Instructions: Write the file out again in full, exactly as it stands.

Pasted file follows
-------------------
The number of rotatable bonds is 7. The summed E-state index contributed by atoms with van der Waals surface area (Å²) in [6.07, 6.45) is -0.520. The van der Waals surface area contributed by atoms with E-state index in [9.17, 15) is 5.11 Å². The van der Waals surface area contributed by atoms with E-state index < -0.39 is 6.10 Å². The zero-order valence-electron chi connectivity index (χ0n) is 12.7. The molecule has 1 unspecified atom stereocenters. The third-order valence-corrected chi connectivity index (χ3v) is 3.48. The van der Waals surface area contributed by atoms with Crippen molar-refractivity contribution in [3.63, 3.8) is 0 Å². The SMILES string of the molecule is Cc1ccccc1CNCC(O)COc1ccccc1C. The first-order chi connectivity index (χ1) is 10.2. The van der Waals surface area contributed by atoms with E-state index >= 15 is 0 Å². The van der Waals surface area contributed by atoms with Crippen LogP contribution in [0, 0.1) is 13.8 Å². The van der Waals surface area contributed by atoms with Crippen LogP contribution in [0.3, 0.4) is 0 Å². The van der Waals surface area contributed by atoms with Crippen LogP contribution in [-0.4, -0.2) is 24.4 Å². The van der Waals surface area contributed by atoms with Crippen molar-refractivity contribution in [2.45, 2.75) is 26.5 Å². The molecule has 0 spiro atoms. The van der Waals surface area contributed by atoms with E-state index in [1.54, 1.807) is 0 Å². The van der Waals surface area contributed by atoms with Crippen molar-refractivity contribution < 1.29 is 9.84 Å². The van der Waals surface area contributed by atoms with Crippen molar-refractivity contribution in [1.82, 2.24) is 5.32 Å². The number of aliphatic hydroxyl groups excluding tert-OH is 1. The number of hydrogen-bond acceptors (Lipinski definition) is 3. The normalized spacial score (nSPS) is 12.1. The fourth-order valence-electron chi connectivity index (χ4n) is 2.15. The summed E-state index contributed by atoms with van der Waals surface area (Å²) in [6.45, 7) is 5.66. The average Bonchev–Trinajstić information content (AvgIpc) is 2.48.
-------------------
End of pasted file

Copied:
The number of rotatable bonds is 7. The summed E-state index contributed by atoms with van der Waals surface area (Å²) in [6.07, 6.45) is -0.520. The van der Waals surface area contributed by atoms with E-state index in [9.17, 15) is 5.11 Å². The van der Waals surface area contributed by atoms with E-state index < -0.39 is 6.10 Å². The zero-order valence-electron chi connectivity index (χ0n) is 12.7. The molecule has 1 unspecified atom stereocenters. The third-order valence-corrected chi connectivity index (χ3v) is 3.48. The van der Waals surface area contributed by atoms with Crippen molar-refractivity contribution in [3.63, 3.8) is 0 Å². The SMILES string of the molecule is Cc1ccccc1CNCC(O)COc1ccccc1C. The first-order chi connectivity index (χ1) is 10.2. The van der Waals surface area contributed by atoms with E-state index >= 15 is 0 Å². The van der Waals surface area contributed by atoms with Crippen LogP contribution in [0, 0.1) is 13.8 Å². The van der Waals surface area contributed by atoms with Crippen LogP contribution in [0.3, 0.4) is 0 Å². The van der Waals surface area contributed by atoms with Crippen LogP contribution in [-0.4, -0.2) is 24.4 Å². The van der Waals surface area contributed by atoms with Crippen molar-refractivity contribution in [2.45, 2.75) is 26.5 Å². The molecule has 0 spiro atoms. The van der Waals surface area contributed by atoms with E-state index in [1.54, 1.807) is 0 Å². The van der Waals surface area contributed by atoms with Crippen molar-refractivity contribution < 1.29 is 9.84 Å². The van der Waals surface area contributed by atoms with Crippen molar-refractivity contribution in [1.82, 2.24) is 5.32 Å². The number of aliphatic hydroxyl groups excluding tert-OH is 1. The number of hydrogen-bond acceptors (Lipinski definition) is 3. The normalized spacial score (nSPS) is 12.1. The fourth-order valence-electron chi connectivity index (χ4n) is 2.15. The summed E-state index contributed by atoms with van der Waals surface area (Å²) in [6.45, 7) is 5.66. The average Bonchev–Trinajstić information content (AvgIpc) is 2.48.